Ed Sims, the Chief Executive of State Owned Enterprise (SOE) Airways Corporation, was interviewed on the business section of Radio New Zealand’s Morning Report programme in 9 September (2014) and revealed the thinking at the centre of the government’s policy on public ownership.
Airways Corporation provides New Zealand’s Air Traffic Control services but only 40% of the SOE’s work is mandated by law. The rest, including Air Traffic Control at airports could be run by a competitor organisation. Airways is already the only air navigation service provider in the world whose services are already entirely ‘user pays’. It is a profitable business selling air navigation training and technology through arrangements with UAE and with European companies to provide services throughout the Pacific and worldwide. However if a foreign buyer or local entrepreneur came in to undercut Airway’s air traffic control work in New Zealand the government, Sims implied, would do nothing to stop it.
This important service, Sims advised, could be broken up by a regional airport, an international airline or an international contractor like SERCO. (SERCO’s shameful role in Australia’s offshore refugee policy and Britain’s and NZ’s private prisons is already well known). However this does not need to happen to lower the quality of provision. The Airways Corporation is already having to become ‘leaner and meaner’ including cuts to staffing, lowering investment and increasing automation, to make its break-up less likely. In this way the government is custodian of an Airways Corporation whose services will be diminished with a corresponding risk to our safety and Airways ability to pursue overseas opportunities irrespective of the entrance of new players.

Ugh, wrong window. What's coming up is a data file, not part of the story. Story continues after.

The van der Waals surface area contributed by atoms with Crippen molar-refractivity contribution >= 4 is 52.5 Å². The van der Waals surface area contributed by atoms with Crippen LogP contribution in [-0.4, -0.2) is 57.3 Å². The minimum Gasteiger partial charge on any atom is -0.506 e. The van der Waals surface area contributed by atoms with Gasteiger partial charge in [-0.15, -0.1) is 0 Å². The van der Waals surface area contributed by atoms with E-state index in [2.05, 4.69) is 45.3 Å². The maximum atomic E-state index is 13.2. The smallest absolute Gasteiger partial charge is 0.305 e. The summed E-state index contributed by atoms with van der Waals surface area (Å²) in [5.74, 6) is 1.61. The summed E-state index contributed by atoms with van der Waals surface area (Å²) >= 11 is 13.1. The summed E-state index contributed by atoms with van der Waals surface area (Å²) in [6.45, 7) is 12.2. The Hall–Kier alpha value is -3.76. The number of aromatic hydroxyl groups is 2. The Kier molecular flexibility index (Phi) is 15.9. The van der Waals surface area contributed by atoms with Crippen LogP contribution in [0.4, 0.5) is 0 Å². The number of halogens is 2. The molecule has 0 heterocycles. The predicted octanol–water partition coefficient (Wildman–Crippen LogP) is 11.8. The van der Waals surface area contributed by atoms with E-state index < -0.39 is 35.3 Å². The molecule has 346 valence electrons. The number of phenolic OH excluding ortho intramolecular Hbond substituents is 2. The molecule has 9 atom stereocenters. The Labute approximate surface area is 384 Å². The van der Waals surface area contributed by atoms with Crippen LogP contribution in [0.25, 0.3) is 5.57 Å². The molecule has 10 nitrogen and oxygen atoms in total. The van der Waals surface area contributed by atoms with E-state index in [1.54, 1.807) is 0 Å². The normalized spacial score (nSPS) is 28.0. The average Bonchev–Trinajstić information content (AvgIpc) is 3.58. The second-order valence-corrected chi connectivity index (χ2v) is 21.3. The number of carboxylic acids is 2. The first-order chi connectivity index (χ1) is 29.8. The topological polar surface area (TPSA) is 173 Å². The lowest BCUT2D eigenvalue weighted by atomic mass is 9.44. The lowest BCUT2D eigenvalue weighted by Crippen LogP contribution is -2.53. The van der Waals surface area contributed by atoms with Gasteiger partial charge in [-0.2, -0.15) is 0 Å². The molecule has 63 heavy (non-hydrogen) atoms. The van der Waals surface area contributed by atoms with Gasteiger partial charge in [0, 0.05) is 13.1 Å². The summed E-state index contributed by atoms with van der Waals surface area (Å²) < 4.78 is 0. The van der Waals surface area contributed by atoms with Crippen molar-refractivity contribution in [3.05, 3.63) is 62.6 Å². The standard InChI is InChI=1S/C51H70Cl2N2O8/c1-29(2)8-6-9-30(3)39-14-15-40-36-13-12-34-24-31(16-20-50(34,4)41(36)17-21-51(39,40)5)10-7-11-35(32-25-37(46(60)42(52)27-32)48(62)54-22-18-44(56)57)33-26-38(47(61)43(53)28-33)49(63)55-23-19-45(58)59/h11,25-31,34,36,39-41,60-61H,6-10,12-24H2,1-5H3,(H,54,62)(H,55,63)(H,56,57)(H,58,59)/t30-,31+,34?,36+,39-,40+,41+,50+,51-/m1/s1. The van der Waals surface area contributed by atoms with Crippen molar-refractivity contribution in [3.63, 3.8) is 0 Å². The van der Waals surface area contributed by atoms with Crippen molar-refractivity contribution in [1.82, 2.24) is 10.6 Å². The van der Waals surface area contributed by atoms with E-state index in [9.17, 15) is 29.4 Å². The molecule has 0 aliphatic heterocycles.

There is a problem with a fully user pays model and that is when there is a change in the underlying operating model. That has come about with the arrival of drones. The Airways Corporation now needs to develop rules how drones use airspace including timing, sequencing, safe distances and landing places. How can this be done in an agency reliant entirely funded on commercial funding for one part of the industry – airlines – when another – the drone industry is in its infancy. When extra functions are added, but they fail to be properly funded, there will be stresses and a concern whether an effective job will be carried out. The public at large has an interest in knowing that safe arrangement for drone flights are properly funded as the industry grows.
This laissez faire approach to public safety and a successful public service is just one more way in which New Zealand’s public sphere is being eroded and undercut. Should New Zealanders have to accept the safety and service implications of an Airways Lite model of air safety? Is this the model of public services that New Zealand signed up to when they elected a third term National Government?
There are many ways to undermine public services for a government keen on privatisation. Failing to regulate to support a model that is working well, under funding, white-anting and lowering confidence in public provision are some of the many ways this can happen. You could argue that Airways is effectively facing many of these challenges.
New Zealand’s Public Services – better in public hands.
Airways corporation website http://bit.ly/1x9Y9e6
Radio New Zealand interview with Airways CE Ed Sims http://www.radionz.co.nz/national/programmes/businessnews/audio/20150819/air-traffic-controller-considers-airways-%27lite%27-service